Our study was devoted to compare the functionality of a routinely performed surgical anastomosis between the stomach and the intestine with an anastomosis created between the proximal part of the duodenum and the intestine, applied in both cases for an artificial occlusion of the distal duodenum. The results revealed a significantly better gastric evacuatory function during the post-operative survey after Roux–en-Y when compared to a classical method of a gastrojejunal anastomosis. The striking advantage of Roux-en-Y procedure over the traditional approach was observed especially during the early post-operative period. It seems that a clue for the explanation of this finding provide studies which sought for consequences of gastric transection. It was shown that a slit between the body and the pre-pyloric region of the stomach causes disruption of slow wave propagation pathways from the stomach body to the antrum . As is well known, the gastric slow waves constitute an electrical basis for a proper contractile activity of the stomach. Hence, a postoperative sequel in the case of an anastomosis connected to the stomach body or antrum would consist in decreased pyloric contractions and delayed emptying of solid meals [46–48]. On the other hand, creation of an anastomosis below the pylorus, for example its connection to the first part of the duodenum, which was the case in our study, should leave the interplay of the stomach electrical and motor activity unaffected. Indeed, a hint with respect to correctness of this reasoning was formerly given by Chiyasate et al. . In a study conducted in dogs they proved that reconstruction with an uncut Roux limb and jejunal pouch after total gastrectomy preserved a unidirectional migration of intestinal myoelectrical activity, what ultimately resulted in an improvement of postoperative weight gain and nutritional parameters of the animals during a 10-week observational period .
One should be aware that in real-life situation a choice between variant modes of by-passing operations may be strongly affected by the local growth of a pancreatic tumour. In the case of high gastrointestinal obstruction in humans, we suggest considering the DA anastomosis primarily for an unresectable tumour of the peripheral part of the pancreas, coming out of the neck or the body or the pancreas and blocking the lower and the horizontal part of the duodenum. In the case of an unresectable tumour of the head of the pancreas, the indications for this type of bypass should be considered individually. Some of these bulky unresectable pancreatic head masses originate from the lower part of the head of the pancreas and the uncinate process. In such a case, the duodenal bulb remains free and one can then consider an anastomosis between it and the intestine. The anastomosis could be done side-to-side or by connecting the end of the intestine to the side of the duodenal bulb. On the other hand, the DA anastomosis cannot be performed in patients who have a displaced jejunum loop or when the connection to the duodenum is close to the tumour. This method of anastomosis is an alternative solution to the classic GA in cases where the duodenal bulb and the path of the loop moved to create the anastomosis are significantly distant from the tumour.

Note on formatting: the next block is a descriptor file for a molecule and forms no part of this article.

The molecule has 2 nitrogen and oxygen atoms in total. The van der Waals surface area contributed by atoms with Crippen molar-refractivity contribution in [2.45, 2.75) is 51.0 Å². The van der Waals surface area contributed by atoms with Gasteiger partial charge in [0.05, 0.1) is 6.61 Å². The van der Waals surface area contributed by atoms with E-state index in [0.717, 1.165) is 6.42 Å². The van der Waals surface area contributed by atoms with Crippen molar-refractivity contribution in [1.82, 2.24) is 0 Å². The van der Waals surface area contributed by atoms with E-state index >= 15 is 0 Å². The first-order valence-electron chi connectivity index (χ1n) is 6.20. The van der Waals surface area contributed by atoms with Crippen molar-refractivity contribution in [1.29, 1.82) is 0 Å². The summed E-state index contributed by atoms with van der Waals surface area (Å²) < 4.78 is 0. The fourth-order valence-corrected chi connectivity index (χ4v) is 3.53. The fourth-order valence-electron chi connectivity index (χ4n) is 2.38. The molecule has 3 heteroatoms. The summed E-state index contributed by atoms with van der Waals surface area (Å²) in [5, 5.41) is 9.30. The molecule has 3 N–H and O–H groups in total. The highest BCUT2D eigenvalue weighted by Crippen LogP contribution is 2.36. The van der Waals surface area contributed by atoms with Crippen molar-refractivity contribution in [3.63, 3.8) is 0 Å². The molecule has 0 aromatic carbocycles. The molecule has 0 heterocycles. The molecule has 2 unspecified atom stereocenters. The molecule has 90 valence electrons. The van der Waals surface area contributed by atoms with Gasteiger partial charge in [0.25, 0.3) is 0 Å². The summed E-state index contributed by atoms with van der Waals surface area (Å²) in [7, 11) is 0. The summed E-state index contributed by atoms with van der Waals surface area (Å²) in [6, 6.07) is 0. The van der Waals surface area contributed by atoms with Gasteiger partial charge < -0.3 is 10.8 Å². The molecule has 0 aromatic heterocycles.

Summing up, frequently observed disturbances of gastric emptying after gastroenterostomy impel to seek new ways to treat duodenal obstruction. One of such methods is the anastomosis of the duodenal bulb with the intestine. This type of anastomosis is not always possible when the stenosis is close to the pylorus. However, if the stenosis is located below the horizontal part of the upper duodenum, the duodenal bulb can be used as a potential connection site. The purpose of this procedure is to preserve the anatomical integrity of the stomach walls, including innervation. The results obtained in the presented study indicate potential benefits for patients. Therefore, it seems advisable to undertake a randomized clinical trial comparing GA and DA in a representative cohort of patients.